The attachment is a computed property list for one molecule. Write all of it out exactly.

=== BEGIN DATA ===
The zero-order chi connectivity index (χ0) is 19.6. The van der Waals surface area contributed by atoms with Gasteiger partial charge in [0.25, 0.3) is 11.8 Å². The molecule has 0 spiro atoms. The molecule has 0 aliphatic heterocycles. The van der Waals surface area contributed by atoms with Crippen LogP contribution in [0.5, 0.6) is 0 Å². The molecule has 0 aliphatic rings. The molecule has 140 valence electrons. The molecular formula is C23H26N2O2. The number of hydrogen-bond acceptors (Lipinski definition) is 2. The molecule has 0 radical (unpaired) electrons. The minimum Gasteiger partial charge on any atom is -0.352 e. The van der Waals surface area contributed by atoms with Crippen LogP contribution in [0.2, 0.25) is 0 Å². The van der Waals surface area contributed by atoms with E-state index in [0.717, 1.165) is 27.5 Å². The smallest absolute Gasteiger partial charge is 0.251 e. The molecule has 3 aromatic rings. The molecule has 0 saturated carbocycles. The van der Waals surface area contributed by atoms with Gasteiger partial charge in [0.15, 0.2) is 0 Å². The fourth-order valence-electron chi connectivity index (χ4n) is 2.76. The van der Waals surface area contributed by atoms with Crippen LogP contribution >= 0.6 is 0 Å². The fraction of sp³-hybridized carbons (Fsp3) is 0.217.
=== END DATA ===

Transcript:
The zero-order chi connectivity index (χ0) is 19.6. The van der Waals surface area contributed by atoms with Gasteiger partial charge in [0.25, 0.3) is 11.8 Å². The molecule has 0 spiro atoms. The molecule has 0 aliphatic heterocycles. The van der Waals surface area contributed by atoms with Crippen LogP contribution in [0.5, 0.6) is 0 Å². The molecule has 0 aliphatic rings. The molecule has 140 valence electrons. The molecular formula is C23H26N2O2. The number of hydrogen-bond acceptors (Lipinski definition) is 2. The molecule has 0 radical (unpaired) electrons. The minimum Gasteiger partial charge on any atom is -0.352 e. The van der Waals surface area contributed by atoms with Crippen LogP contribution in [0.2, 0.25) is 0 Å². The van der Waals surface area contributed by atoms with E-state index in [0.717, 1.165) is 27.5 Å². The smallest absolute Gasteiger partial charge is 0.251 e. The molecule has 3 aromatic rings. The molecule has 0 saturated carbocycles. The van der Waals surface area contributed by atoms with Gasteiger partial charge in [0.15, 0.2) is 0 Å². The fourth-order valence-electron chi connectivity index (χ4n) is 2.76. The van der Waals surface area contributed by atoms with Crippen LogP contribution >= 0.6 is 0 Å². The fraction of sp³-hybridized carbons (Fsp3) is 0.217.